Coverage: Gulf Coast Oil Spill
FROM THE BLOGS - OIL SPILL OPINIONS
The Florida Keys or Bust He Is That Guy by Matthew Coppens
Nature Trumps Man The Observation Post by Vicki Crawford
Drill, Baby Drill? Spill, Baby Spill He Is That Guy by Matt Coppens
Spill Baby Spill The World According to Me by Roger Berkley
Oil Spill Solution Found: "Stuff It" Life in the Slow Lane by Kathryn Taubert
What are we thinking? Collier 101 by Dennis Vasey
By the numbers
Beach, 2010 nest numbers, 2009 nest numbers
Barefoot Beach, 37, 33
Delnor Wiggins, 5, 12
Vanderbilt Beach, 40, 32
Park Shore, 28, 39
Keewaydin Island, 81, 100
Marco Island, 21, 39
Cape Romano, 26, 18
Ten Thousand Islands, 30, 27
Totals*, 299, 333
*Nest numbers are through June 21
NAPLES — Keeping track of sea turtle nests on Southwest Florida beaches this summer has taken on a new urgency.
The Florida Fish and Wildlife Conservation Commission has issued new rules for marking nests in order to speed a rescue of sea turtle eggs or hatchlings should oil from the Deepwater Horizon disaster reach closer.
That means taking more precise measurements of nests’ locations and confirming that tracks left behind by sea turtles emerging from the Gulf lead to a nest and not to a failed nesting attempt _ something monitors call a false crawl.
“We want to be ready,” said Anne Meylan, who coordinates nesting beach surveys for the Fish and Wildlife Research Institute, the science arm of the Conservation Commission in St. Petersburg.
Federal and state authorities say the threat of oil to Southwest Florida’s shores is low, but sea turtle experts worry about offshore oil being in the path of baby sea turtles as they start their scramble for survival in the Gulf.
The same ocean currents that are moving patches of oily sheen off west Florida are the same currents that catch the seaweed that serves as important refuge for baby sea turtles, Meylan said.
She said it isn’t known for sure how far offshore sea turtles venture after leaving Southwest Florida beaches.
For now, the oil isn’t close enough to trigger any rescue attempts, but nests won’t start hatching until later this summer and will hatch for weeks.
“Where that oil’s going to be when they come out (of the nests) is going to make all the difference,” Meylan said.
The U.S. Fish and Wildlife Service already has put in place a daring plan to move thousands of sea turtle eggs from oil-stained beaches in the northern Gulf of Mexico.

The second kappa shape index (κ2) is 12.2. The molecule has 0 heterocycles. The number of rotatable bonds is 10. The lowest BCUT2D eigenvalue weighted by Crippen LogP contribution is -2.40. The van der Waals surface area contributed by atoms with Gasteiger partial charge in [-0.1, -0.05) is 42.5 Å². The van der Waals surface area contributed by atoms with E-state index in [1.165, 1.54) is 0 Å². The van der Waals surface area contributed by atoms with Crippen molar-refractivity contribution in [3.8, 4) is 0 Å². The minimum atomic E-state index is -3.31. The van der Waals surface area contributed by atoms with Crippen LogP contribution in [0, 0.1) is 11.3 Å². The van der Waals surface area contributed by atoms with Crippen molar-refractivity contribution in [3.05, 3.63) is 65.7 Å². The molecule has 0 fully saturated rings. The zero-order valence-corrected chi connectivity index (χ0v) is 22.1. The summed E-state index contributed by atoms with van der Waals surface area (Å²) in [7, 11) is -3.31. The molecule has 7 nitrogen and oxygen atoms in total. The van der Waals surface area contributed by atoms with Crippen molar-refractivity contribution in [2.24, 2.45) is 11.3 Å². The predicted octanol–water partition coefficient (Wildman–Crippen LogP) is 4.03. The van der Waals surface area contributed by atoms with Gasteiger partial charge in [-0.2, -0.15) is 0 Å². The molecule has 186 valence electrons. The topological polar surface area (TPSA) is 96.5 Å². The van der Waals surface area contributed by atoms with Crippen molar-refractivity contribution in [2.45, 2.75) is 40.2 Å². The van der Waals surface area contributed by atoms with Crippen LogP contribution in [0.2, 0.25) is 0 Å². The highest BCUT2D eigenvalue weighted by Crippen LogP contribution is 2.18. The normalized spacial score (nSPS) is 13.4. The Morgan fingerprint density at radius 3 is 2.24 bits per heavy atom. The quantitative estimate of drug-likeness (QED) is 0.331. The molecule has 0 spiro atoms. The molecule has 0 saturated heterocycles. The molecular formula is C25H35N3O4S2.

As the eggs near their hatching date, workers will dig up the ping pong ball-sized eggs, carefully pack them into boxes and ship them to a climate-controlled warehouse on Florida’s east coast. They would hatch there and be released into the Atlantic Ocean, according to the plan.
The plan risks disrupting the biological instinct that sea turtles use to return to their native beaches to nest, and experts aren’t sure how many of the relocated eggs will survive the trip.
With between 4,000 and 5,000 sea turtle nests laid on average each year from the Tampa Bay area to the Florida Keys, there would be no time to waste to launch a similar rescue.
“We’re hoping it doesn’t come down to that,” said Maura Kraus, director of Collier County’s sea turtle protection program.
Still, Collier’s monitors are among those that are checking suspected nests to be sure they contain eggs that might need rescuing.
If they do, monitors are using extra stakes and taking extra measurements _ called triangulation _ to pinpoint the spot rather than simply erecting stakes around its edges.
Meylan said crews also are being hired to document more precise satellite locations of the nests in case storms wash away the stakes _ a step Collier County already takes, she said.
With so many nests in potential danger on the west coast of Florida, wildlife officials are considering an alternative.
Instead of moving the eggs, rescuers would intercept the hatchlings after they emerge from their nest, she said.
When a 1993 spill in Tampa Bay threatened sea turtle nesting sites, officials put cages over the nests to catch the hatchlings and then release them in Sarasota County farther south, she said.
The hatchlings, which emerge at night, must be moved promptly so they don’t die as the day heats up, Meylan said.
Through June 21, Collier beaches had 299 sea turtle nests, each with as many as 100 potential hatchlings in them.
“Right now, we’re doing OK,” Kraus said.